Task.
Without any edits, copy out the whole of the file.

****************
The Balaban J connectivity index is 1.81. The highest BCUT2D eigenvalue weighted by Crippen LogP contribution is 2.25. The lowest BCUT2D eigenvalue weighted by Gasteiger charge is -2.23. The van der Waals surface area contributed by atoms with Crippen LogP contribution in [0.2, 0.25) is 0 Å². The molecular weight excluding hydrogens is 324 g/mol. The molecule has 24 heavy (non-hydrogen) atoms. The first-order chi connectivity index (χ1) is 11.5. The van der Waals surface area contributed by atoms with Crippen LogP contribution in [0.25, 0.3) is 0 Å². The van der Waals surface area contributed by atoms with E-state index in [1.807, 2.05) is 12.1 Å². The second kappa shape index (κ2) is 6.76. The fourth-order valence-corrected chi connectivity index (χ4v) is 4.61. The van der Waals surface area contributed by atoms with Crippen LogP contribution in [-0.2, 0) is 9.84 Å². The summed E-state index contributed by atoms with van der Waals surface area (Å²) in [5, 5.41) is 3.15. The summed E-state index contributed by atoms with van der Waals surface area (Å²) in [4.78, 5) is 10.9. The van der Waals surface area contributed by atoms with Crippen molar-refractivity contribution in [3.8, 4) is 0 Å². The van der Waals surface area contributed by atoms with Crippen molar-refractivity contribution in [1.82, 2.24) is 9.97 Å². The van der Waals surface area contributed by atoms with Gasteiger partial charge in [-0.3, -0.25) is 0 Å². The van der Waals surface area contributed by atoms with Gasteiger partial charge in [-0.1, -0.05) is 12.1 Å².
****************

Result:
The Balaban J connectivity index is 1.81. The highest BCUT2D eigenvalue weighted by Crippen LogP contribution is 2.25. The lowest BCUT2D eigenvalue weighted by Gasteiger charge is -2.23. The van der Waals surface area contributed by atoms with Crippen LogP contribution in [0.2, 0.25) is 0 Å². The molecular weight excluding hydrogens is 324 g/mol. The molecule has 24 heavy (non-hydrogen) atoms. The first-order chi connectivity index (χ1) is 11.5. The van der Waals surface area contributed by atoms with Crippen LogP contribution in [0.25, 0.3) is 0 Å². The van der Waals surface area contributed by atoms with E-state index in [1.807, 2.05) is 12.1 Å². The second kappa shape index (κ2) is 6.76. The fourth-order valence-corrected chi connectivity index (χ4v) is 4.61. The van der Waals surface area contributed by atoms with Crippen LogP contribution in [-0.2, 0) is 9.84 Å². The summed E-state index contributed by atoms with van der Waals surface area (Å²) in [5, 5.41) is 3.15. The summed E-state index contributed by atoms with van der Waals surface area (Å²) in [4.78, 5) is 10.9. The van der Waals surface area contributed by atoms with Crippen molar-refractivity contribution in [3.8, 4) is 0 Å². The van der Waals surface area contributed by atoms with Crippen molar-refractivity contribution in [1.82, 2.24) is 9.97 Å². The van der Waals surface area contributed by atoms with Gasteiger partial charge in [-0.3, -0.25) is 0 Å². The van der Waals surface area contributed by atoms with Gasteiger partial charge in [-0.1, -0.05) is 12.1 Å².